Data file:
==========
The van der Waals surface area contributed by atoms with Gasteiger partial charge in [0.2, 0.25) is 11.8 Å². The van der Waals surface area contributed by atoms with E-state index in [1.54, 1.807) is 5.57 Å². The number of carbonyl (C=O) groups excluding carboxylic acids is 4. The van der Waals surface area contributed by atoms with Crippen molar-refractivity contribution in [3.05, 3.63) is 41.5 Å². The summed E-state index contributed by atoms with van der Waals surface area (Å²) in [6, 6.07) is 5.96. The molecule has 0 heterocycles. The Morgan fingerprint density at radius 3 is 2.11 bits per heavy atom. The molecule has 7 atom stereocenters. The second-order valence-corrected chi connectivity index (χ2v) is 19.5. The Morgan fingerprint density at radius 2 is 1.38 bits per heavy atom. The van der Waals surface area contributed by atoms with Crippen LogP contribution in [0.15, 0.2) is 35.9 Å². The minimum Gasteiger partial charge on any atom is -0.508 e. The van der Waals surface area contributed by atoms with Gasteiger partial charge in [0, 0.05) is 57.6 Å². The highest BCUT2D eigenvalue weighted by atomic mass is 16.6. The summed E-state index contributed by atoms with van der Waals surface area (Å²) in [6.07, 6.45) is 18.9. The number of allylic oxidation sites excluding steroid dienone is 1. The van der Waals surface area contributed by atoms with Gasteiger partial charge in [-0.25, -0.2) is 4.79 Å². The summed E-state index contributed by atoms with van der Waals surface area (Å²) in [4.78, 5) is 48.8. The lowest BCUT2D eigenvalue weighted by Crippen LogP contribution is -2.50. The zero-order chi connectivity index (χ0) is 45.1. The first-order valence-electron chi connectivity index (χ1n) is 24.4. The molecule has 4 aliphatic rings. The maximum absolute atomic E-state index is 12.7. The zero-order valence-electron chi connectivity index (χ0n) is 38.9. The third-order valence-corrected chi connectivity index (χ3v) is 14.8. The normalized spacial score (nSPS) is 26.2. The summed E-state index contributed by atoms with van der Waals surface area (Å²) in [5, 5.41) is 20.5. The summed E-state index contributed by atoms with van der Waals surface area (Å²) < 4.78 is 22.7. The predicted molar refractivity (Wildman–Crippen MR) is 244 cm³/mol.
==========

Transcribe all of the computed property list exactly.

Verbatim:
The van der Waals surface area contributed by atoms with Gasteiger partial charge in [0.2, 0.25) is 11.8 Å². The van der Waals surface area contributed by atoms with E-state index in [1.54, 1.807) is 5.57 Å². The number of carbonyl (C=O) groups excluding carboxylic acids is 4. The van der Waals surface area contributed by atoms with Crippen molar-refractivity contribution in [3.05, 3.63) is 41.5 Å². The summed E-state index contributed by atoms with van der Waals surface area (Å²) in [6, 6.07) is 5.96. The molecule has 0 heterocycles. The Morgan fingerprint density at radius 3 is 2.11 bits per heavy atom. The molecule has 7 atom stereocenters. The second-order valence-corrected chi connectivity index (χ2v) is 19.5. The Morgan fingerprint density at radius 2 is 1.38 bits per heavy atom. The van der Waals surface area contributed by atoms with Crippen LogP contribution in [0.15, 0.2) is 35.9 Å². The minimum Gasteiger partial charge on any atom is -0.508 e. The van der Waals surface area contributed by atoms with Gasteiger partial charge in [0, 0.05) is 57.6 Å². The highest BCUT2D eigenvalue weighted by atomic mass is 16.6. The summed E-state index contributed by atoms with van der Waals surface area (Å²) in [6.07, 6.45) is 18.9. The number of allylic oxidation sites excluding steroid dienone is 1. The van der Waals surface area contributed by atoms with Gasteiger partial charge in [-0.25, -0.2) is 4.79 Å². The summed E-state index contributed by atoms with van der Waals surface area (Å²) in [4.78, 5) is 48.8. The lowest BCUT2D eigenvalue weighted by Crippen LogP contribution is -2.50. The zero-order chi connectivity index (χ0) is 45.1. The first-order valence-electron chi connectivity index (χ1n) is 24.4. The molecule has 4 aliphatic rings. The maximum absolute atomic E-state index is 12.7. The zero-order valence-electron chi connectivity index (χ0n) is 38.9. The third-order valence-corrected chi connectivity index (χ3v) is 14.8. The normalized spacial score (nSPS) is 26.2. The summed E-state index contributed by atoms with van der Waals surface area (Å²) in [5, 5.41) is 20.5. The summed E-state index contributed by atoms with van der Waals surface area (Å²) < 4.78 is 22.7. The predicted molar refractivity (Wildman–Crippen MR) is 244 cm³/mol.